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Pa-O Self-Administered Zone
The Pa'O Self-Administered Zone
Pa'O Self-Administered Zone
(Burmese: ပအိုဝ်းကိုယ်ပိုင်အုပ်ချုပ်ခွင့်ရဒေသ [pəʔo̰ kòbàɪɴ ʔoʊʔtɕʰoʊʔ kʰwɪ̰ɴja̰ dèθa̰]), as stipulated by the 2008 Constitution of Myanmar, is a self-administered zone consisting of three townships in Shan State:[1][2]Hopong Township Hsi Hseng Township Pinlaung TownshipThe three townships are administratively part of Taunggyi District. Its official name was announced by decree on 20 August 2010.[3] The zone is self-administered by the Pa-O people, and is de facto governed by the Pa-O National Organisation. References[edit]^ ပြည်ထောင်စုသမ္မတမြန်မာနိုင်ငံတော် ဖွဲ့စည်းပုံအခြေခံဥပဒေ (၂၀၀၈ ခုနှစ်) (in Burmese). 2008
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Self-administered Zone
Self-administered zone
Self-administered zone
is a term used for a country subdivision in Myanmar
Myanmar
(Burma)
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De Facto
In law and government, de facto (/deɪ ˈfæktoʊ/ or /di ˈfæktoʊ/[1]; Latin: de facto, "in fact"; Latin pronunciation: [deː ˈfaktoː]), describes practices that exist in reality, even if not legally recognised by official laws.[2][3][4] It is commonly used to refer to what happens in practice, in contrast with de jure ("in law"), which refers to things that happen according to law
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Myanmar
Myanmar
Myanmar
(Burmese: [mjəmà]),[nb 1][8] officially the Republic
Republic
of the Union of Myanmar
Myanmar
and also known as Burma, is a sovereign state in Southeast Asia. Myanmar
Myanmar
is bordered by India
India
and Bangladesh
Bangladesh
to its west, Thailand
Thailand
and Laos
Laos
to its east and China
China
to its north and northeast. To its south, about one third of Myanmar's total perimeter of 5,876 km (3,651 mi) forms an uninterrupted coastline of 1,930 km (1,200 mi) along the Bay of Bengal
Bay of Bengal
and the Andaman Sea. The country's 2014 census counted the population to be 51 million people.[9] As of 2017, the population is about 54 million.[5] Myanmar is 676,578 square kilometres (261,228 square miles) in size
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Special
Special
Special
or specials may refer to:Contents1 Music 2 Film and television 3 Other uses 4 See alsoMusic[edit] Special
Special
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Geographic Coordinate System
A geographic coordinate system is a coordinate system used in geography that enables every location on Earth to be specified by a set of numbers, letters or symbols.[n 1] The coordinates are often chosen such that one of the numbers represents a vertical position, and two or three of the numbers represent a horizontal position
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Time Zone
A time zone is a region of the globe that observes a uniform standard time for legal, commercial, and social purposes. Time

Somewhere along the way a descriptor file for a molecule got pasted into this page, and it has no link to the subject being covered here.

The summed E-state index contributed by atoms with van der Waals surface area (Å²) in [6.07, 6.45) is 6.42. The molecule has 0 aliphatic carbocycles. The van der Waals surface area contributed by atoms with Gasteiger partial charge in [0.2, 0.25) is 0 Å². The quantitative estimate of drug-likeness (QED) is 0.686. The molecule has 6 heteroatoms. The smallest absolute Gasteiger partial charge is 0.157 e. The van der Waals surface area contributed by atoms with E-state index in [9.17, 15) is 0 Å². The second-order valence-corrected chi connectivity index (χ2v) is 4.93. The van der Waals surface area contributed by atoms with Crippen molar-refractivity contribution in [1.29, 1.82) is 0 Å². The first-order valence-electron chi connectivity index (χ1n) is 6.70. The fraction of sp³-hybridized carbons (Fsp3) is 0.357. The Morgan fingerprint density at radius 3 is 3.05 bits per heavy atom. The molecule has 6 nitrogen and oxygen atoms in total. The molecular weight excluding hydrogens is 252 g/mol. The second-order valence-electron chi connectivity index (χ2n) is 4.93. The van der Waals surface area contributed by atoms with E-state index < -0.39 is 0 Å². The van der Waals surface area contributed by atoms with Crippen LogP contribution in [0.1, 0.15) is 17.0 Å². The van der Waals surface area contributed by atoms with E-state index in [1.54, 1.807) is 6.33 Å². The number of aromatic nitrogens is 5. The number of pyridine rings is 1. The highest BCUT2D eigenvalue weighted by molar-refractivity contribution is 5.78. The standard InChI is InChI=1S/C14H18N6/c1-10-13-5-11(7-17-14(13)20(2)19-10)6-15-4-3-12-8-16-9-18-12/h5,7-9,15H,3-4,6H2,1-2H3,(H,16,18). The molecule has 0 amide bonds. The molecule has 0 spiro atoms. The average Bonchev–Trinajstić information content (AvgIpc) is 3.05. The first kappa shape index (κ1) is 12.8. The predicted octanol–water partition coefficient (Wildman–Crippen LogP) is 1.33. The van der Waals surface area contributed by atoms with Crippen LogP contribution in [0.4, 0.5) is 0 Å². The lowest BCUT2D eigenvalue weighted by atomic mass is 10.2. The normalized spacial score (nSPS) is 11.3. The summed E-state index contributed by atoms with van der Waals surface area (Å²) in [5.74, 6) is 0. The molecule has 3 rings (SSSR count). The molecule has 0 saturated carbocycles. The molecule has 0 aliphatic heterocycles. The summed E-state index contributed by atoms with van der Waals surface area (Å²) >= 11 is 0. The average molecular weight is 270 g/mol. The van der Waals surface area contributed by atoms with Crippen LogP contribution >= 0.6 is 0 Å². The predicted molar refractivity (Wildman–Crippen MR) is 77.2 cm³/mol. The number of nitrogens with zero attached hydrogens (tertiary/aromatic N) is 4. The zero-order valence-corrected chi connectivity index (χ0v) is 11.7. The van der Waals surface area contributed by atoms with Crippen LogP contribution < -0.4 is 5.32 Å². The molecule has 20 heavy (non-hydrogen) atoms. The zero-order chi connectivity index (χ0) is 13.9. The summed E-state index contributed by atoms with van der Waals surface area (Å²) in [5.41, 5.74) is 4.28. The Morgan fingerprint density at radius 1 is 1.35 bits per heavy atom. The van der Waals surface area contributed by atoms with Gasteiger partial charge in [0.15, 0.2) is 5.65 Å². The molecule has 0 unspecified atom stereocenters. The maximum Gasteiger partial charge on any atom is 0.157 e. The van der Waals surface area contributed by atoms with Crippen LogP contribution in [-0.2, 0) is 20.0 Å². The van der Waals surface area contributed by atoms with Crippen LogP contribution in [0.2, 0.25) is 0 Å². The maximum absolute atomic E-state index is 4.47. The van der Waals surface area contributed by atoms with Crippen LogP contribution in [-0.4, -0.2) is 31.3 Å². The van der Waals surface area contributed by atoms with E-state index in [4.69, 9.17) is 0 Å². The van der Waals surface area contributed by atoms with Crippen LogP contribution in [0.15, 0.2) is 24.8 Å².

Time
zones tend to follow the boundaries of countries and their subdivisions because it is convenient for areas in close commercial or other communication to keep the same time. Most of the time zones on land are offset from Coordinated Universal Time
Time
(UTC) by a whole number of hours ( UTC−12
UTC−12
to UTC+14), but a few zones are offset by 30 or 45 minutes (e.g. Newfoundland Standard Time is UTC−03:30, Nepal
Nepal
Standard Time
Time
is UTC+05:45, and Indian Standard Time
Time
is UTC+05:30). Some higher latitude and temperate zone countries use daylight saving time for part of the year, typically by adjusting local clock time by an hour
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Myanmar Standard Time
Myanmar
Myanmar
Standard Time (MMT) (Burmese: မြန်မာ စံတော်ချိန်, [mjəmà sàɴdɔ̀dʑèiɴ]; formerly Burma Standard Time (BST)) is the standard time in Myanmar, 6:30 hours ahead of UTC
UTC
(UTC+06:30). MMT is calculated on the basis of 97° 30' longitude.[1] MMT is used all year round as Myanmar
Myanmar
does not observe daylight saving time.[2][3] See also[edit]UTC+06:30 Universal TimeReferences[edit]^ Myanmar: Facts and Figures. Ministry of Information, Union of Myanmar. 2002.  ^ Nautical Almanac Office (U S ) (17 May 2013). The Nautical Almanac for the Year 2014. Government Printing Office
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UTC+6.30
Myanmar
Myanmar
Standard Time (MMT) (Burmese: မြန်မာ စံတော်ချိန်, [mjəmà sàɴdɔ̀dʑèiɴ]; formerly Burma Standard Time (BST)) is the standard time in Myanmar, 6:30 hours ahead of UTC
UTC
(UTC+06:30). MMT is calculated on the basis of 97° 30' longitude.[1] MMT is used all year round as Myanmar
Myanmar
does not observe daylight saving time.[2][3] See also[edit]UTC+06:30 Universal TimeReferences[edit]^ Myanmar: Facts and Figures. Ministry of Information, Union of Myanmar. 2002.  ^ Nautical Almanac Office (U S ) (17 May 2013). The Nautical Almanac for the Year 2014. Government Printing Office
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Burmese Language
The Burmese language
Burmese language